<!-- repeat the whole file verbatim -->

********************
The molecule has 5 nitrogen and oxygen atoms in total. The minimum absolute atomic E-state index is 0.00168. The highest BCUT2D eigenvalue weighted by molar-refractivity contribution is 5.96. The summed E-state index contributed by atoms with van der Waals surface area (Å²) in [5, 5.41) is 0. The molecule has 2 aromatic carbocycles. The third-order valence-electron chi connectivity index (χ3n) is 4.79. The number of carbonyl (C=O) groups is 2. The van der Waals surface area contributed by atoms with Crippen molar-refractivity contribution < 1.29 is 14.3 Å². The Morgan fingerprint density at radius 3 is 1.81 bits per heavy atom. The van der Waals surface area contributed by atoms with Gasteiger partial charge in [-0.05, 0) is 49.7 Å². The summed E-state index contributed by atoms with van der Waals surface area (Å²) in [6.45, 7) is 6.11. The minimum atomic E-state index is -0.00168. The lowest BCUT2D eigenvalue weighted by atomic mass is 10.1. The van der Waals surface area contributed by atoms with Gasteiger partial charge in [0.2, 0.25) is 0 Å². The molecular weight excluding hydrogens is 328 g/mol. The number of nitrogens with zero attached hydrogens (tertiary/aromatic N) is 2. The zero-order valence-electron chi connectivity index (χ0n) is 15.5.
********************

The molecule has 5 nitrogen and oxygen atoms in total. The minimum absolute atomic E-state index is 0.00168. The highest BCUT2D eigenvalue weighted by molar-refractivity contribution is 5.96. The summed E-state index contributed by atoms with van der Waals surface area (Å²) in [5, 5.41) is 0. The molecule has 2 aromatic carbocycles. The third-order valence-electron chi connectivity index (χ3n) is 4.79. The number of carbonyl (C=O) groups is 2. The van der Waals surface area contributed by atoms with Crippen molar-refractivity contribution < 1.29 is 14.3 Å². The Morgan fingerprint density at radius 3 is 1.81 bits per heavy atom. The van der Waals surface area contributed by atoms with Gasteiger partial charge in [-0.05, 0) is 49.7 Å². The summed E-state index contributed by atoms with van der Waals surface area (Å²) in [6.45, 7) is 6.11. The minimum atomic E-state index is -0.00168. The lowest BCUT2D eigenvalue weighted by atomic mass is 10.1. The van der Waals surface area contributed by atoms with Gasteiger partial charge in [0.2, 0.25) is 0 Å². The molecular weight excluding hydrogens is 328 g/mol. The number of nitrogens with zero attached hydrogens (tertiary/aromatic N) is 2. The zero-order valence-electron chi connectivity index (χ0n) is 15.5.